10. Larry Mangold June 23, 2018 at 1:21 pm - Reply

    But one thing u failed to mention is that the numbers in front 4 and 5 r not made in the continental united States. They are made in an area controlled by the united states. Namely west Indies.

    • Greg K June 29, 2018 at 5:21 pm - Reply

      Larry, I don’t know where you received this information, but it’s not correct. The majority of Toyota Camry’s are made in Kentucky and start with 4. Toyota Tundra’s start with 5, but are made in Texas. BMW X5’s and Z4’s are made in South Carolina, but start with a 4 or 5.

      Please do more fact finding, before posting incorrect information. Some people believe that it must be correct if it’s on the internet and you don’t want to mislead them.

  11. Marsha Griffith August 3, 2018 at 12:53 pm - Reply

    I need to indicate a series # for my 2009 Tahoe LT flex fuel. I entered the Vin # and was given the choice of 2 series #s:

    TAHOE-LT-UTL 4X24D and

    TAHOE-LT-UTL 4X44D Does anyone know the difference between the 24 vs the 44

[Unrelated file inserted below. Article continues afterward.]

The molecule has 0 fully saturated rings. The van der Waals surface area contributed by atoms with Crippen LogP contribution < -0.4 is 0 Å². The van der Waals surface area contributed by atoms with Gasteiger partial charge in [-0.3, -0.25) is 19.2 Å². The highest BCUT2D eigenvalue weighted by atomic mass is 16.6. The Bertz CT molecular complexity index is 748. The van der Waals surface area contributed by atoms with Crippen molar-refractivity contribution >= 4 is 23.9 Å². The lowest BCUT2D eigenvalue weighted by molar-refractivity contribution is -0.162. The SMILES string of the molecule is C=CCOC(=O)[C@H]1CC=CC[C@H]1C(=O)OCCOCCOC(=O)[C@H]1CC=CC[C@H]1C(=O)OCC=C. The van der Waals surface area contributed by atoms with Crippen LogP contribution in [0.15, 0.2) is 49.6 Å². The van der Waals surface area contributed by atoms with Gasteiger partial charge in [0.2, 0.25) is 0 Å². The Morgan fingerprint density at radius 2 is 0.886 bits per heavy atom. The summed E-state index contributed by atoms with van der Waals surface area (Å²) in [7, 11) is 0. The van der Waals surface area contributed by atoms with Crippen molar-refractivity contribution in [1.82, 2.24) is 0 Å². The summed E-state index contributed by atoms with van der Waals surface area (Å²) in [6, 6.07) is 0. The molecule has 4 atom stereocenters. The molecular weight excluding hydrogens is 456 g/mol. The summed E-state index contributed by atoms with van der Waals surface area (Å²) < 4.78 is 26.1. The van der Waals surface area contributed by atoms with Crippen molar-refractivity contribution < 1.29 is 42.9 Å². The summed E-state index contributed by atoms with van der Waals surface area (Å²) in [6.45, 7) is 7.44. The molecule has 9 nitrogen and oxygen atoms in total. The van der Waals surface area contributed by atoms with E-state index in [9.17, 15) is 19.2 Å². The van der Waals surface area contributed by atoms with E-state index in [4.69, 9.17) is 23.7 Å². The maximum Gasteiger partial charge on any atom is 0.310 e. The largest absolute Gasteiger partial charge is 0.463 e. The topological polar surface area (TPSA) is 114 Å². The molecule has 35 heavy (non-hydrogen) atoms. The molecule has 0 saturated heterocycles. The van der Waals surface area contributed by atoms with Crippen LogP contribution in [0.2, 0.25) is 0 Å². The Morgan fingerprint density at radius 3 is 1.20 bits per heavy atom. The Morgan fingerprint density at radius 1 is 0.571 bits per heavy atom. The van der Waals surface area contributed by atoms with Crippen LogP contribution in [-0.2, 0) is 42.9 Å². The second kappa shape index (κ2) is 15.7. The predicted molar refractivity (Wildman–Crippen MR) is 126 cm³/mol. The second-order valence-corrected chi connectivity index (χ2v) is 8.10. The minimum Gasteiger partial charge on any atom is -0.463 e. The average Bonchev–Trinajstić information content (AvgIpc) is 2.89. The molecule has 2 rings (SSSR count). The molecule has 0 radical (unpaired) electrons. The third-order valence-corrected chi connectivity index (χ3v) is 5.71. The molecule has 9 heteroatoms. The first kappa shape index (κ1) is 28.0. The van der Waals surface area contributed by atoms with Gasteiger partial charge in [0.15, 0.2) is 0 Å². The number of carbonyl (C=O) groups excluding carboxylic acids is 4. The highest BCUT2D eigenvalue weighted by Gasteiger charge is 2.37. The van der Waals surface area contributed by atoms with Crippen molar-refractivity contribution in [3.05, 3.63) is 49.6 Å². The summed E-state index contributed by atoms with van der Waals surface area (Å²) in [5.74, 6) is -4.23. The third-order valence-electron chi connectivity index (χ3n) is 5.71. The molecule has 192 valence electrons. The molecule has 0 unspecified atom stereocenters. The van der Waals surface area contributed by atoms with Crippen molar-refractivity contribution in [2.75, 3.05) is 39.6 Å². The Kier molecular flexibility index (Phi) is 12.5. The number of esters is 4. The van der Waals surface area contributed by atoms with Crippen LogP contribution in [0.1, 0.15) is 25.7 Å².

• JAMES S August 8, 2018 at 7:28 pm - Reply

      4X24D IS A 4X2 (2 WHEEL DRIVE) 4D IS A 4 DOOR. 4X44D IS A 4X4 (4 WHEEL DRIVE) 4D IS A 4 DOOR.

    • JAMES S August 8, 2018 at 7:29 pm - Reply

      2 WHEEL DRIVE 4 DOOR OR 4 WHEEL DRIVE 4 DOOR.

  12. Rose August 8, 2018 at 1:04 pm - Reply

    My 11th is a letter how do I know what number that represents

    • Kathy F August 16, 2018 at 5:42 am - Reply

      Position 11 represents the assembly plant of the vehicle and can be a letter or a number. The manufacturer (FORD, CHEVY, NISSAN, etc) sets this and you would have to look it up by searching the internet for a VIN decoder(break down) for that specific manufacturer.

  13. Julie August 12, 2018 at 4:46 am - Reply